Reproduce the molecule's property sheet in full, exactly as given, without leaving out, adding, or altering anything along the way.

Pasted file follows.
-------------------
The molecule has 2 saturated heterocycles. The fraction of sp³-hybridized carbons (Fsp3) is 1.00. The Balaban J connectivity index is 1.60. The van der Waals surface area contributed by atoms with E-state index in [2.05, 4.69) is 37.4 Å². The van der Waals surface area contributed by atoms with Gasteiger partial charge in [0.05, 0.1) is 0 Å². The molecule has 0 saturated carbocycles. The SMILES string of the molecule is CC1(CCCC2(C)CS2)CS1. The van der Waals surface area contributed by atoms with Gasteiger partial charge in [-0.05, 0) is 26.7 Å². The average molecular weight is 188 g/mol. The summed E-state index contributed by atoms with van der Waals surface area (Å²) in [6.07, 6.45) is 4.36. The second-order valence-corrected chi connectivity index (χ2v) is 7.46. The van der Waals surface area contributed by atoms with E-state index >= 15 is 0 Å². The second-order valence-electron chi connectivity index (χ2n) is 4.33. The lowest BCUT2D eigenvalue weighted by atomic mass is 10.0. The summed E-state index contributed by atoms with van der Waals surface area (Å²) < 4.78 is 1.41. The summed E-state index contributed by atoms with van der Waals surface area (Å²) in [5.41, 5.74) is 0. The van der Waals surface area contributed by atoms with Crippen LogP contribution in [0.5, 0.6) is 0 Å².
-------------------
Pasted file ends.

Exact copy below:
The molecule has 2 saturated heterocycles. The fraction of sp³-hybridized carbons (Fsp3) is 1.00. The Balaban J connectivity index is 1.60. The van der Waals surface area contributed by atoms with E-state index in [2.05, 4.69) is 37.4 Å². The van der Waals surface area contributed by atoms with Gasteiger partial charge in [0.05, 0.1) is 0 Å². The molecule has 0 saturated carbocycles. The SMILES string of the molecule is CC1(CCCC2(C)CS2)CS1. The van der Waals surface area contributed by atoms with Gasteiger partial charge in [-0.05, 0) is 26.7 Å². The average molecular weight is 188 g/mol. The summed E-state index contributed by atoms with van der Waals surface area (Å²) in [6.07, 6.45) is 4.36. The second-order valence-corrected chi connectivity index (χ2v) is 7.46. The van der Waals surface area contributed by atoms with E-state index >= 15 is 0 Å². The second-order valence-electron chi connectivity index (χ2n) is 4.33. The lowest BCUT2D eigenvalue weighted by atomic mass is 10.0. The summed E-state index contributed by atoms with van der Waals surface area (Å²) < 4.78 is 1.41. The summed E-state index contributed by atoms with van der Waals surface area (Å²) in [5.41, 5.74) is 0. The van der Waals surface area contributed by atoms with Crippen LogP contribution in [0.5, 0.6) is 0 Å².